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Technology roadmap, EV strategies supported by AAA
Government finds alternative fuels reduces emissions, supplement future energy needs
21 May 2020
By NEIL DOWLING
A FEDERAL government discussion paper on Australia’s future power needs and emission reduction plans has outlined “enormous” potential in hydrogen, biofuels, gas and even emerging nuclear technologies.
The Technology Investment Roadmap, which is open for public discussion until June 21 before government goals are published in September, examined more than 140 energy-related technologies including fuel sources and carbon capture and storage.
The roadmap is designed to identify energy priorities and emission reduction needs in three periods – 2022, 2030 and 2050.
Australia’s peak motoring body, the Australian Automobile Association (AAA), said the roadmap’s goal of accelerating low emission technologies was right by focusing on balancing the protection of consumer choice with the protection of the environment.
AAA managing director Michael Bradley said motorists would welcome public consultation on the paper.
“The roadmap provides a concise report card on the status of technologies in the transport sector and realistically identifies those areas where Australia can be a technology leader or a technology taker, as we all play our role to reduce emissions,” he said.
“The AAA also looks forward to the release of the forthcoming National Electric Vehicle Strategy that has been flagged in the roadmap and how it will address ongoing concerns to ensure refuelling/recharging infrastructure keeps pace with the growth of electric vehicles, and potentially fuel-cell vehicles.”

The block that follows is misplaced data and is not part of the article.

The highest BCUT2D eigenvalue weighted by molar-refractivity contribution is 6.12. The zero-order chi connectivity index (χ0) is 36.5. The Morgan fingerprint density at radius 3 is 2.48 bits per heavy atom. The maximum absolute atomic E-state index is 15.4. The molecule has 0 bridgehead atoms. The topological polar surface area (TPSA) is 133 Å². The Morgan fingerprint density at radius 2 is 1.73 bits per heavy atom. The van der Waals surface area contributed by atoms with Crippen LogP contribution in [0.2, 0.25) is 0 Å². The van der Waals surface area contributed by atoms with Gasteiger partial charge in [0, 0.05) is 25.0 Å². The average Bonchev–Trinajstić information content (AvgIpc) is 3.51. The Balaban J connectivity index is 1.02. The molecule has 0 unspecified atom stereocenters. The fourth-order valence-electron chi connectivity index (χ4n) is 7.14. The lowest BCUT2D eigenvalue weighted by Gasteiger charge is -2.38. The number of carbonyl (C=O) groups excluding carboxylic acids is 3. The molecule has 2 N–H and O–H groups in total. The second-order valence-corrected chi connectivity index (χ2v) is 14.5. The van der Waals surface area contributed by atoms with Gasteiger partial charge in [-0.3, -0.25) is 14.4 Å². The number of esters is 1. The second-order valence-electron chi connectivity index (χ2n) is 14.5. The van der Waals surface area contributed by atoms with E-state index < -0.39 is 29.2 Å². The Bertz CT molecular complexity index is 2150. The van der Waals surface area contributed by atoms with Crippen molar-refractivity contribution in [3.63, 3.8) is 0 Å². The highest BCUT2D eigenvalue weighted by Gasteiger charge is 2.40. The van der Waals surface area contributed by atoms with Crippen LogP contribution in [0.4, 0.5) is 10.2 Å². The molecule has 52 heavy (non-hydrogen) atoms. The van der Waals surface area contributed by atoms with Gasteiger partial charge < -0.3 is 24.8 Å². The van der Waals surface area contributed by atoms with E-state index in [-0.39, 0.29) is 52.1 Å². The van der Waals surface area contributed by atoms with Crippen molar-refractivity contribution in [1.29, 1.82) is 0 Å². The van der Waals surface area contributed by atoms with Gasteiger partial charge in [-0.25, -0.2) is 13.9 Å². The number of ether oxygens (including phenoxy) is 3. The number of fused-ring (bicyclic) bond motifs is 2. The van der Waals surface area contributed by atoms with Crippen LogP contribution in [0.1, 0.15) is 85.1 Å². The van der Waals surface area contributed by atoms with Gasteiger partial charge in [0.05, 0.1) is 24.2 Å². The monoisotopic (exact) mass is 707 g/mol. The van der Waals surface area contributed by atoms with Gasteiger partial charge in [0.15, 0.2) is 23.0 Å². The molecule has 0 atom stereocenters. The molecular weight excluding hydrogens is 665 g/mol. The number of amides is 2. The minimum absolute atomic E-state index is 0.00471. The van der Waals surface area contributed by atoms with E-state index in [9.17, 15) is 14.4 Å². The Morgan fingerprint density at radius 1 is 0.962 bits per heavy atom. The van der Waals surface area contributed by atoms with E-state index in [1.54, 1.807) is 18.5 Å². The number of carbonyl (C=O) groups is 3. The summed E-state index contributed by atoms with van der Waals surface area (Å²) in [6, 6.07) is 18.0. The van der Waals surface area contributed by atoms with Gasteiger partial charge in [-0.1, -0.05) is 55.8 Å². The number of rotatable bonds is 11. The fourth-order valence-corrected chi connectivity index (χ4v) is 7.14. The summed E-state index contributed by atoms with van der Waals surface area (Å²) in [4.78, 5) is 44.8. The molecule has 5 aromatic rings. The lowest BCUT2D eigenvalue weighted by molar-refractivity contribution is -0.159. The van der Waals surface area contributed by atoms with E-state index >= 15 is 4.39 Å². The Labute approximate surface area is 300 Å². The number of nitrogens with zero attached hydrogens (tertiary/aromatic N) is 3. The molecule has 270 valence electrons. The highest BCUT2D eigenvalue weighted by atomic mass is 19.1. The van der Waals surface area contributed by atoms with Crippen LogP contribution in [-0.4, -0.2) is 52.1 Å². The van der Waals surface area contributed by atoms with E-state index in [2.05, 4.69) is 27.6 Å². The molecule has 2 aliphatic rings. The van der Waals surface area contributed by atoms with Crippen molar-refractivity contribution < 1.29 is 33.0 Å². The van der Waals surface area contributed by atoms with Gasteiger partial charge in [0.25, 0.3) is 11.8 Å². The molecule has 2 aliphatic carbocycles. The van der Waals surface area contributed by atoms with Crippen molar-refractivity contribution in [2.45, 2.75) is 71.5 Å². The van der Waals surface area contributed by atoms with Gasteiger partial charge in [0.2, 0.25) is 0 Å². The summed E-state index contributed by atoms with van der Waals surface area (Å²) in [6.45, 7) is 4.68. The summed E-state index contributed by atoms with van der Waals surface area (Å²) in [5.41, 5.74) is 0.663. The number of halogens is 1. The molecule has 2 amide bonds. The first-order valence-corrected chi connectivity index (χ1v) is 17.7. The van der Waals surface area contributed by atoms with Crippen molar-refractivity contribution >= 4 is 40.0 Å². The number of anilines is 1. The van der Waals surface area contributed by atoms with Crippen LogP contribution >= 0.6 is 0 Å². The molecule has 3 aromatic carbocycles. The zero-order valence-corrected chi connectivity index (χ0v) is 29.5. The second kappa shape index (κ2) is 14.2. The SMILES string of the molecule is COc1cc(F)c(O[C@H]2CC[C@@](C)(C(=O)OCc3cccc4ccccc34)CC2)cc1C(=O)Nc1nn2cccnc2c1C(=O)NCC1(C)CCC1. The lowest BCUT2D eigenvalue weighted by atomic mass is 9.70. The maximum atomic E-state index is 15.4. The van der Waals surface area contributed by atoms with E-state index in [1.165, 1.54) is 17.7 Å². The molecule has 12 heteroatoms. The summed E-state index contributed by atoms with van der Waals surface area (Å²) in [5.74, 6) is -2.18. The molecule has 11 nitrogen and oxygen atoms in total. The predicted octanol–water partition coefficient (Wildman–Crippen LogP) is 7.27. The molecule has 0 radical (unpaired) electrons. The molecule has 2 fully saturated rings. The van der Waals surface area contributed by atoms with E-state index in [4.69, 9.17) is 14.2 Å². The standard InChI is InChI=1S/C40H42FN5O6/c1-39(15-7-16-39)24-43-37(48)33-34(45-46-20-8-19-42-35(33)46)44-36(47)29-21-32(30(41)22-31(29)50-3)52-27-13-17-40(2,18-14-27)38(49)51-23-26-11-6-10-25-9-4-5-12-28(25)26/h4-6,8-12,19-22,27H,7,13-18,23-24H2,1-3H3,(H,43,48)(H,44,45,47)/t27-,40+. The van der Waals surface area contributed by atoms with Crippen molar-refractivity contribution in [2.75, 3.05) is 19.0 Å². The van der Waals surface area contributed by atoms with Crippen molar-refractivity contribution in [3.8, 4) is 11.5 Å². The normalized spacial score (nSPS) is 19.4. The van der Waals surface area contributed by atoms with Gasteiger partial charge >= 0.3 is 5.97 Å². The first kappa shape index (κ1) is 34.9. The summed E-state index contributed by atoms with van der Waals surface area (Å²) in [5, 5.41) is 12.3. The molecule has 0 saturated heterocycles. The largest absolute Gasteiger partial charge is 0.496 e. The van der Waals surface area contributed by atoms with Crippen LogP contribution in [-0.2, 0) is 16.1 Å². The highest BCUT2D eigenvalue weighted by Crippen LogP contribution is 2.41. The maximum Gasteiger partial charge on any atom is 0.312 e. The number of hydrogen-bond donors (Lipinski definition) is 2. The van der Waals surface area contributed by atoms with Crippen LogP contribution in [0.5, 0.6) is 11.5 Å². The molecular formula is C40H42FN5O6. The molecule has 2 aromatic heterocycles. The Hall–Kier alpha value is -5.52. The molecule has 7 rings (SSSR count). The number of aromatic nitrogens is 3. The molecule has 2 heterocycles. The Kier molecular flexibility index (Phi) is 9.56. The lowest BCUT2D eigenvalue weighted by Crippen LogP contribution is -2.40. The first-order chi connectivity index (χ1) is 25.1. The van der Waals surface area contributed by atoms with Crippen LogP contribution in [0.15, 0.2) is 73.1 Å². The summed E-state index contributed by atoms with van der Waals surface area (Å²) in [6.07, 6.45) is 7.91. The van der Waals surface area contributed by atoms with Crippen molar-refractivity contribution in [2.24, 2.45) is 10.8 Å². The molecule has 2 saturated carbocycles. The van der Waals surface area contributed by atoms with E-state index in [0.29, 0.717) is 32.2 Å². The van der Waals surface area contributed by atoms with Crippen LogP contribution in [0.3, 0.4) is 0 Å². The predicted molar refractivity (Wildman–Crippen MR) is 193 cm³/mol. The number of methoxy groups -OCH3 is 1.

According to The Guardiannewspaper, the discussion paper said an EV future was restrained by Australia’s “slow turnover” of its light-vehicle fleet and that previous estimates of EVs making up 25-50 per cent of new-car sales by 2030 may not be reached.
In releasing the paper today, federal minister for energy and emissions reduction Angus Taylor said while solar and wind were the cheapest forms of generation, “reliability was still an issue and gas would play an important part in ‘balancing’ renewable energy sources”.
The discussion paper said: “Flexible gas capacity will continue to play a crucial role in supporting variable renewable energy, alongside continuing growth in energy storage, demand management and innovative grid technologies as alternatives.”
“As the world’s largest LNG (liquefied natural gas) exporter, all of these factors will have implications for Australia's domestic gas market and export opportunities over the long term.”
It also said Australia was well placed to develop a major hydrogen export sector and reinforced a previously announced goal of producing it at below $2 per kilogram, the point at which it said it would become competitive.
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